In cooperation with Olsson and Kimestad, Lucatelli is also consistent and does not seek the limits, but goes far beyond them. She screams, pinks, grits and rattle. At no time does she sing or speak. She twists and turns on the vocal cords. There is something tragicomic and scary about it. It works because nothing is taken into account. It is inhuman human noise.
Niels Overgård for JAZZNYT (DAN)
I want to start by making a point about Off-human’s politics. One didn't have to guess how this performance fit (or rather didn’t fit) into the hyper-serious social resistance compounded by the events of the past several weeks, not to mention years. Thousands, if not millions, of lives are placed in danger, a danger that continues to grow with each day of this presidency. How can anyone create art that thrives in this climate? Off-human makes no explicit rejection of this reality but still lands far outside of its realm, presupposing nonsense and bullshit as order. Marcela Lucatelli and MOCREP are at the frontline of this destabilisation by asserting their validity as humans, particularly if it may be slightly off-color. It's here, in a concurrent performance of resistance, that Off-human leaves its mark. The ethics at play are of sensuality and divinity, but there is no god -- only respect and accountability. This is what's at stake within the temporal and spatial bounds of Off-human: vulnerability in the hands of a mob, prostration at the foot of the observer. The present indulgence is in celebration of sociality -- this is the case for the participants as well as the audience.
Jen Hill for Cacophony (ENG)
That some say that music and politics should not be mixed together, is the cleanest gibberish, when you hear Lucatelli. Her screams had so much anger, frustration, cursing and despair in themselves, that it could almost be too much of a good thing. But using different aids, she got the audience to sit spellbound on their skeletons. Her anger came out in the form of a primal scream in different manifestations, that hurt far into the spinal cord, and it's clear here that there is much life lived hidden under clothing.
Jan Granlie for salt peanuts* (NOR)
Opera, machinery and chaos meet each other in the evening's last work, Marcela Lucatelli's Veritas Sanitas Vanitas (Going Somewhere?). She occupies the theatrical starring role herself, as she is tied to a chair in the middle of the stage and slowly gets out of her bondage. The musicians are wearing ironic New Year bows in the hair and brightly coloured plastic ties, and the video projection offers intelligent chat bots, drone-like bombing raids and bread production. "There are so many buttons here" as repeatedly voiced by the projection. Everything can be involved. Computer and man meet each other as equals individualities, and things break, and things build up. It's too much. Everything is happening. Eggs smashed cabbage heads are hammered into pieces, Philip Thomas plays directly on the grand piano strings and throws ping pong balls into the space. A dictionary is teared apart and random words are announced. A cascade of information, one can hardly accommodate. But one is not alienated, not puffed up, on the contrary, you want to see it all again. (...) Especially Lucatelli's sensory bombardment was popular.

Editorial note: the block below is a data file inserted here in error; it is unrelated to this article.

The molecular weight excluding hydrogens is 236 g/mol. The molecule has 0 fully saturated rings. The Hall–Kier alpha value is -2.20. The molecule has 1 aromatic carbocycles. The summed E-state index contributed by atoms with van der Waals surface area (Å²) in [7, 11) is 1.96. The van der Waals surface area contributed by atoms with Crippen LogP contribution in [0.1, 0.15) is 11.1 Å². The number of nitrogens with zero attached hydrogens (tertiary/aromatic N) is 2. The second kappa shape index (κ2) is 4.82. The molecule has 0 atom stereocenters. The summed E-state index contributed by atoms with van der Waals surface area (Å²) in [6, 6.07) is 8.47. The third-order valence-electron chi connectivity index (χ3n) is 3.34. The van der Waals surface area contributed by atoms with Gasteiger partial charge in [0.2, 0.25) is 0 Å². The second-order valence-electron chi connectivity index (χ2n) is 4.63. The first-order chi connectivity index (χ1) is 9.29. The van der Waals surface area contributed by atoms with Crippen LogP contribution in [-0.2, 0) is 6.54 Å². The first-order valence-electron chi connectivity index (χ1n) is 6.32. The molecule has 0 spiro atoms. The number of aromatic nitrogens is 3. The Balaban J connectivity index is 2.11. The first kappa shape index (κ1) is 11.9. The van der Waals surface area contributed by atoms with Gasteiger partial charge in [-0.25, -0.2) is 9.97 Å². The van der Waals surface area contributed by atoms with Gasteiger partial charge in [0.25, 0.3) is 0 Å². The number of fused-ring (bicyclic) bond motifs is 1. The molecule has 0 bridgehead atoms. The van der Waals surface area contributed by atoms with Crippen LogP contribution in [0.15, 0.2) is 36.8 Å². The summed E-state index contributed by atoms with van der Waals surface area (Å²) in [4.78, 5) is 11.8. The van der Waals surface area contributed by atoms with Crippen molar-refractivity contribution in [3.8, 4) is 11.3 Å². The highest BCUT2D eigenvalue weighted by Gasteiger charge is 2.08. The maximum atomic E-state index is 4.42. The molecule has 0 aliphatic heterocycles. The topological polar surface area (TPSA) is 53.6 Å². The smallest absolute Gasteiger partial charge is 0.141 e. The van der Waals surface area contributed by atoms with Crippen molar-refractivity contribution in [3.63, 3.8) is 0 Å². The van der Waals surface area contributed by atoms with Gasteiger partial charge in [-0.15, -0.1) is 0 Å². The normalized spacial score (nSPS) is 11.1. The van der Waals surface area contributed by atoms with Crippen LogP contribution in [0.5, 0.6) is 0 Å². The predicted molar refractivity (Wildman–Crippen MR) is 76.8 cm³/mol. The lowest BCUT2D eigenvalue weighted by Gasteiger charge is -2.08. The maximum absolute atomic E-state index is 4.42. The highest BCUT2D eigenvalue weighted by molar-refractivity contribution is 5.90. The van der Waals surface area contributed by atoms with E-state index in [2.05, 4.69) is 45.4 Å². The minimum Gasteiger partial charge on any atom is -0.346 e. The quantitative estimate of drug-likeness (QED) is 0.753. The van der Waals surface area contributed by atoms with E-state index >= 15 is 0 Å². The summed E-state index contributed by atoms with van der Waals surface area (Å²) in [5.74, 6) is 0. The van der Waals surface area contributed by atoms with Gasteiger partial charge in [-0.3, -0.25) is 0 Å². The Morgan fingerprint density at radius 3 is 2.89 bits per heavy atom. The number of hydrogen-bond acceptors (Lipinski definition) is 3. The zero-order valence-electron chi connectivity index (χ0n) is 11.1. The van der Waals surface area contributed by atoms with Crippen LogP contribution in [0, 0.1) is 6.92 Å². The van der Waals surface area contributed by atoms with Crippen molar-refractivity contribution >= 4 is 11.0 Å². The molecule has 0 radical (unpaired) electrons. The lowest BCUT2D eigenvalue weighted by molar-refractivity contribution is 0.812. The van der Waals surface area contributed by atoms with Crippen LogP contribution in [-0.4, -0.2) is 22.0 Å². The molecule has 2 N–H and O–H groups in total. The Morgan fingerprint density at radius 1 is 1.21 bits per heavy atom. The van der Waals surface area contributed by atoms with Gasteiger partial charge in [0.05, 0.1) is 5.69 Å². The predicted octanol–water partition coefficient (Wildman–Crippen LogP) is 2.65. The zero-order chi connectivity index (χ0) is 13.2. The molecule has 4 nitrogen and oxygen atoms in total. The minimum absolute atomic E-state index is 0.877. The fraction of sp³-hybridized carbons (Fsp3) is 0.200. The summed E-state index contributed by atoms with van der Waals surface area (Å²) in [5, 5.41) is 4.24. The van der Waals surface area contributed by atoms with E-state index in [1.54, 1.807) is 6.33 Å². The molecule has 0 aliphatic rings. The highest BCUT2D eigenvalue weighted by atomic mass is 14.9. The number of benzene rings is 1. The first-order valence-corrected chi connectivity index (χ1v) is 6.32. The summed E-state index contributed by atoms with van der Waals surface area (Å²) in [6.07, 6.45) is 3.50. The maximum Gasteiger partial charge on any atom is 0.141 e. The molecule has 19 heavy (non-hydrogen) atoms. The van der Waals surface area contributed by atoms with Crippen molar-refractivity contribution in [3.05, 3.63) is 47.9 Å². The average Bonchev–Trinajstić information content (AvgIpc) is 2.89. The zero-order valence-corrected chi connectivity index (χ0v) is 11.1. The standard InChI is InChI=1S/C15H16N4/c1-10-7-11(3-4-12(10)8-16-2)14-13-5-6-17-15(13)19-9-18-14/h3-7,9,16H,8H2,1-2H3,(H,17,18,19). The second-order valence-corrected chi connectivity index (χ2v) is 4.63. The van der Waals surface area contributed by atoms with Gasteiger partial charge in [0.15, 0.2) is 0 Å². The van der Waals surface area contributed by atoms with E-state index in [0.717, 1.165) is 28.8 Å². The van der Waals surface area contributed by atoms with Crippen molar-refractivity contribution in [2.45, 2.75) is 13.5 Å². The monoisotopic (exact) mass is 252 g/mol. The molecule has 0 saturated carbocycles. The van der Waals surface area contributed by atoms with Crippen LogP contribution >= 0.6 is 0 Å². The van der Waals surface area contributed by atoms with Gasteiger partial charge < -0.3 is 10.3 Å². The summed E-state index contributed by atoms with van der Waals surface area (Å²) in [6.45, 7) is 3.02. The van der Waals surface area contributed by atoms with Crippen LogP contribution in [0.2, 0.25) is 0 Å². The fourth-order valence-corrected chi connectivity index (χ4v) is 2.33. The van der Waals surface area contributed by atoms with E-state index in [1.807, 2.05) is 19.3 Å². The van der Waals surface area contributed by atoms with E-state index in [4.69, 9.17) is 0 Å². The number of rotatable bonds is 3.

Sune Anderberg for SEISMOGRAF (DAN)
Marcela Lucatelli’s TUNING TIME was one of two pieces which, for me, seemed almost to make the whole festival collapse, by destabilising the assumptions which form its foundations. From the start the piece evaded any attempt to read it and categorise it. It invited us to see structures and frameworks, but refused to run its course in the way that we expected. At the same time, its ‘free’ elements were far from anarchic, and seemed carefully prescribed, albeit not according to the patterns initially suggested. The humour was intense, but very dry – not anarchic, but a parody of an expectation of anarchy. Here was a piece whose resistance was highly ‘situated’, and turned against its own context and audience. The listener, desperate to find value and meaning in every piece, is made aware of their own desire to understand and categorise a piece – to fit it into some sort of aesthetic logic – in order to judge it unequivocally. In refusing our attempts to do so, it challenges us to dismiss it, yet leaves us feeling uncomfortable. Obviously, this review is just such an example of an attempt to contain it, albeit as pure negation.
Thom Andrewes for the biting point (ENG)